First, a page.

Choosing the right motor kv for the VESC

thanks. Its too bad there arent more lifepo4 builds

if I have an 80kv motor I could do much higher voltage except the components in the vesc are only capable of …what? Aren’t the components voltage ratings not their true ability and while the capacitors are rated to 60 volts they maybe could do 20% more? I’d like to try 14s if it won’t blow up

This is lifpo4 8s on an ezrun 6s esc. As long as I kept the charge level at or below 28v it wouldn’t trigger the esc’s overvoltage shutoff.

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im suprised that actually works

The problem you run into when going with as high a voltage as possible is the loss in capacitance due to the increase in voltage. Better to have some headroom. 12s systems are way more finicky than 10s in that regard.

if I have an 80kv motor I could do much higher voltage except the components in the vesc are only capable of …what? Aren’t the components voltage ratings not their true ability and while the capacitors are rated to 60 volts they maybe could do 20% more? I’d like to try 14s if it won’t blow up

This is a bad design ethic in my opinion. I have always thought leaving 20% headroom in relation to factory spec was a more successful way to get a robust system. The cold hard reality is we have limited space and fairly large current usage especially for us bigger guys in the 180+ lb category. Higher voltage components start to increase the total size of the package. You will end up going through a lot of perfectly good hardware if you push everything to its absolute max.

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Awesome!! Great write up, @chaka
How does dual motor in the equation affect that formula. Say, I’m running 230kv on a single 10s pack. Does running dual change anything?

Hi Chaka, what was your thought behind choosing (4.2V/cell),… rather than a more average Voltage when riding ??

The only thing running dual motors does is split the work into two systems, less amps per VESC and motor. So in regards to the calculation nothing changes.

@Randyc1 I run really big packs and I think everyone should :wink: so the voltage does not sag much when you have a full charge. My cells stay up around 4.05 to 4.10v per cell for quite awhile. Plus this gives the calculation a little headroom.

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'‘I like to make my voltage calculation based on a fully charged voltage so 12s would be roughly 50v’'
Would you mind to explain this? I thought each cell voltage was 3.7V, so how come you are saying that the voltage of an 12s is 50v rather then 44.4v?
Thank you

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50.3v to be exact, but yes a fully charged 12s li-ion will be about 50v fully charged.

Thanks for clarifying it.
btw any news about those new motors?

They are in Ohio right now, I should have them by Thursday. I need to do some testing to be sure they perform before finalizing the order for the first batch, this was just a sample run. We are going to do some minimal branding with motor specs etc.

Sounds good man:thumbsup:
keep me posted.

I found this very informative so I checked it out in VESC active monitor and found my actual measurements much lower than the pure calculations you have above.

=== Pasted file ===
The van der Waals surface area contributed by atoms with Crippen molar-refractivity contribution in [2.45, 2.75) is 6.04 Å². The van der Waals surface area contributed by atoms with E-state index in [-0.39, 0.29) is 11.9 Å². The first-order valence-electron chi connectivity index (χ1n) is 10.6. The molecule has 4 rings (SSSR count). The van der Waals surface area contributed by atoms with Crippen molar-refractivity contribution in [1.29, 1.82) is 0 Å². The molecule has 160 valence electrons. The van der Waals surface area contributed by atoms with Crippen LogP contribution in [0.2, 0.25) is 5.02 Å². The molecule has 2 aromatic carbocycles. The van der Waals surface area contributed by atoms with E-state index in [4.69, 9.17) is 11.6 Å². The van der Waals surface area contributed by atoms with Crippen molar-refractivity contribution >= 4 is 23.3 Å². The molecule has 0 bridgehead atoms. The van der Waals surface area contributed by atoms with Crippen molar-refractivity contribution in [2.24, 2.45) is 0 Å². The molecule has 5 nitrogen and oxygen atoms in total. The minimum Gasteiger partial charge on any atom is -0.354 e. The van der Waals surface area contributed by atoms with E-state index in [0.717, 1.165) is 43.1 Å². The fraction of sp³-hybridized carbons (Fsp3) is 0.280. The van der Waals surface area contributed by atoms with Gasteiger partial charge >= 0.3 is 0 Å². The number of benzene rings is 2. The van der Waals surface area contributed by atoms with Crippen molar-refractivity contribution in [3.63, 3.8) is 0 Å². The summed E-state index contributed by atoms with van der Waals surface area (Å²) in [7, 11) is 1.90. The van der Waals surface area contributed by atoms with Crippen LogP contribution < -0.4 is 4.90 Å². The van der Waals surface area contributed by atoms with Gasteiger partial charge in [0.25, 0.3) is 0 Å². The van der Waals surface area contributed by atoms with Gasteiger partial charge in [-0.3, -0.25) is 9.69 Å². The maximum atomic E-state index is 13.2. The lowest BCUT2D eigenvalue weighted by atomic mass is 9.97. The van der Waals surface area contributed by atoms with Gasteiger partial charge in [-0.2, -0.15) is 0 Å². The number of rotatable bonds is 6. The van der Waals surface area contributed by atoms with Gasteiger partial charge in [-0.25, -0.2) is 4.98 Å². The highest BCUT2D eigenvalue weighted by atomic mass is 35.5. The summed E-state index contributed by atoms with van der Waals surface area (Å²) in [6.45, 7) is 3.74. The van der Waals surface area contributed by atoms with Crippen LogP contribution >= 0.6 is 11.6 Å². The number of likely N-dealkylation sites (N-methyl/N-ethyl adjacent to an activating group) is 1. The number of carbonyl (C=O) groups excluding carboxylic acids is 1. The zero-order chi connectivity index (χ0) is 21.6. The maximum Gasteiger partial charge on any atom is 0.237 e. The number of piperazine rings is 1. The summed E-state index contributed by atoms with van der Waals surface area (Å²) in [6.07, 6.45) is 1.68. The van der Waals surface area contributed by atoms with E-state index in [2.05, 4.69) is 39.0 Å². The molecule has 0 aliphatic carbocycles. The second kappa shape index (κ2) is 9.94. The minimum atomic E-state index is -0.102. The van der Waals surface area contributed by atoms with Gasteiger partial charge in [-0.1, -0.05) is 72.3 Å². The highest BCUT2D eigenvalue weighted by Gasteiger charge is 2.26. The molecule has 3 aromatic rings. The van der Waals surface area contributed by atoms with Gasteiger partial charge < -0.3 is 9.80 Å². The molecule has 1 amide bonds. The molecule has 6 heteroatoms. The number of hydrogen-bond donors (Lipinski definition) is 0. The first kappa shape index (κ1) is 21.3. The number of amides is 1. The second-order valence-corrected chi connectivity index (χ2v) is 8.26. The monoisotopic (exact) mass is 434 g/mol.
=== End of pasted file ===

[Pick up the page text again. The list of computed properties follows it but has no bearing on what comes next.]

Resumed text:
230kv TB 6355 motor at full throttle
in BLDC
6s is 32,000 ERPM
9s is 48,000
12s is 66,000

in FOC
6s is 30,000
9s is 46,500
12s 61,000

It seems that 12s in FOC for my 230kv should be perfect
but I’m probably missing something

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If that motor is actually 230kv than you are lucky it is still working. I ran a 245kv motor on 12s and it caused a drv failure, full disclosure is the VESC was twitchy to begin with which is why I sacrificed it for science.

@Bender I just ran my TB 230kv motor and you are right, it is showing the same results as my 192kv sk3 so it is not an actual 230kv motor. I double checked by running an sk3 149 kv and a few others and the all gave the erpm values expected so the TB 230kv motors must be 190kv.

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Very interesting…
That makes sense
Thanks so much for checking
I really appreciate your contributions to the forum
This info is invaluable, especially for people to be able to design systems that work reliably

So it also depends if you are running in BLDC or FOC correct ??

Another question Chaka ,…do you always charge your cells to full capacity 4.2v ?

Does that diminish cycle life ??

that seems kind of sketchy… i wonder what’s up with that.

back on topic: i’m working on a 12S4P liion build, dual 190kv 63mm cans. Hopefully i’m not bumping up toooo close to the edge here. i figured 200+ would be too much, even splitting across two motors.

This is very helpful info and a great guideline.

No, not really, FOC will knock a few thousand rpm off your top speed but it has the same erpm limitations from what I understand.

I tend to do full charges each time but it will give you more cycles if you only charge to 4.14v per cell. For me it makes better sense to abuse my gear and see when and where it fails.

@longhairedboy It is actually kind of a plus in my opinion. 190-200kv works well for kids and total beginners @ 6s, a good all around board @ 8s, a rocket ship @10s. @12s the extra voltage is wasted and you only exceed 60k ERPM with a tail wind or when going downhill so it is better to drop your KV down and keep that headroom.

I should add that I have only experienced the 60k wall when running 190-200kv motors @12s. Traveling at around 32-34 mph.

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